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European Observers Held By Pro-Russian Force Are Freed In Ukraine

Military observers including German Col. Axel Schneider, second left, hug each other after being released in Slovyansk, eastern Ukraine, Saturday. They were released to Russian envoy Vladimir Lukin, left.
Alexander Zemlianichenko
Military observers including German Col. Axel Schneider, second left, hug each other after being released in Slovyansk, eastern Ukraine, Saturday. They were released to Russian envoy Vladimir Lukin, left.

Seven European military observers are free Saturday, more than a week after they were seized by pro-Russian separatists in eastern Ukraine. The move comes as Kiev applies military pressure to separatists who have claimed territory and buildings in the region.

Tensions hit a new high in parts of Ukraine Friday, when a clash between pro-Russian and pro-Ukraine groups in Odessa culminated in dozens of deaths in Odessa after a building was set on fire with pro-Russian forces inside.

The death toll, reported by Reuters as at least 42, made Friday the deadliest day in Ukraine since attacks killed 70 people in Kiev's Independence Square on Feb. 20. In the wake of Friday's violence, the government says the chief of police has been fired, and that an investigation is under way.

The European captives' release was first announced by Russia's envoy Vladimir Lukin. Despite the development, Russia is reiterating that it has no control over the separatists — particularly after the violence that broke out in Odessa. As President Vladimir Putin's press secretary Dmitry Peskov tells state-run news agency Tass:

"From now on, Russia has factually lost its influence on these people, because it will be impossible to persuade them to lay down arms against the background of a direct threat to their life."

While the conflict is being played out in cities and at checkpoints, it has also brought attempts to control the narrative of what's happening in Ukraine, with both sides alleging the other of using propaganda.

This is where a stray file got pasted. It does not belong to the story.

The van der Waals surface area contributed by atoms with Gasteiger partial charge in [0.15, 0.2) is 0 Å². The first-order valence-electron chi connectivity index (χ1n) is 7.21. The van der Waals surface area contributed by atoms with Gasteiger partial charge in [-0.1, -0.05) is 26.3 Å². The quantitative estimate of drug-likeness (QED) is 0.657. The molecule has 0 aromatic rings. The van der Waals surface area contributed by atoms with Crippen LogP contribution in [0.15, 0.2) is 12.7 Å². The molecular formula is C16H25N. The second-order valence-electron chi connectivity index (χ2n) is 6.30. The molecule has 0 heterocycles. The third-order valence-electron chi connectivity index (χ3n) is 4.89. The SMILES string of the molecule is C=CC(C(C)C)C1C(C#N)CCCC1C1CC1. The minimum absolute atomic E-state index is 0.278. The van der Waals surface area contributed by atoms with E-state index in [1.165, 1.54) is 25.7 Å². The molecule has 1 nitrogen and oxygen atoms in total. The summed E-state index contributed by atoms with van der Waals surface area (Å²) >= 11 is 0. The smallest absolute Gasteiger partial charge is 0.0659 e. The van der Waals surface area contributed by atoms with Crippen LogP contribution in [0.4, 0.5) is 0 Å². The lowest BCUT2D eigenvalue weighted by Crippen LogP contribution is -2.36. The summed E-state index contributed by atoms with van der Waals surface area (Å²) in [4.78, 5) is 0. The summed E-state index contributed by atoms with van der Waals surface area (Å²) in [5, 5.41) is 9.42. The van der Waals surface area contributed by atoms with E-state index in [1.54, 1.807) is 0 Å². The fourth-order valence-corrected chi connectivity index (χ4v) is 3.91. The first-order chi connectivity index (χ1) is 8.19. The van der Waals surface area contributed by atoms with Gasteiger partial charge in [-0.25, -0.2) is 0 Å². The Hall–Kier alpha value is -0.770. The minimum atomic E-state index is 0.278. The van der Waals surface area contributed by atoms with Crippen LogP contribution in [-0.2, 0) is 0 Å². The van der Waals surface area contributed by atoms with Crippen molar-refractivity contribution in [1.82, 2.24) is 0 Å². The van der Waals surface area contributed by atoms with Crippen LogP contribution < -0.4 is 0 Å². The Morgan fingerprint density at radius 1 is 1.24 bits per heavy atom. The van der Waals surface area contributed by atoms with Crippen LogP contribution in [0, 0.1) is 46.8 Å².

From Donetsk, Soraya Sarhaddi Nelson tells NPR's Scott Simon that Ukraine has taken control of TV transmitters. It's an attempt to keep Russian-language programming off the air in the country; Kiev's government views the broadcasts as a source of agitation.

On Weekend Edition Saturday, Soraya adds that the clashes are more than a matter of locals resorting to violence.

"I certainly saw some very professional-looking people in Kramatorsk yesterday, in camouflage, carrying modern-looking weaponry," she says, "who were setting up a blockade and who had reportedly blown up a bridge in the area to keep troops from coming into Kramatorsk."

The Europeans who were taken last Friday had been accused of being spies for NATO. NPR's Teri Schultz filed this report for our Newscast unit:

"The seven observers and their five Ukrainian assistants were set free as pro-Russian separatists dropped their demands the group be exchanged for militants held by Ukraine. They had been in Slovyansk on a monitoring mission for the Organization for Security and Cooperation, the OSCE, when they were seized by armed men April 25th.

"OSCE Chairman, Swiss Foreign Minister Didier Burkhalter, thanked those who had helped secure the team's release under what he called difficult circumstances.

"Burkhalter says the situation in eastern and southern Ukraine is very tense and at risk of deteriorating rapidly. He says the OSCE will continue its work to bring security and stability to Ukraine through dialogue."

The leader of the pro-Russian group, Vyacheslav Ponomaryov, had this to say about the Europeans' release, via the BBC: "As I promised them, we celebrated my birthday yesterday and they left. As I said, they were my guests."

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Bill Chappell is a writer and editor on the News Desk in the heart of NPR's newsroom in Washington, D.C.
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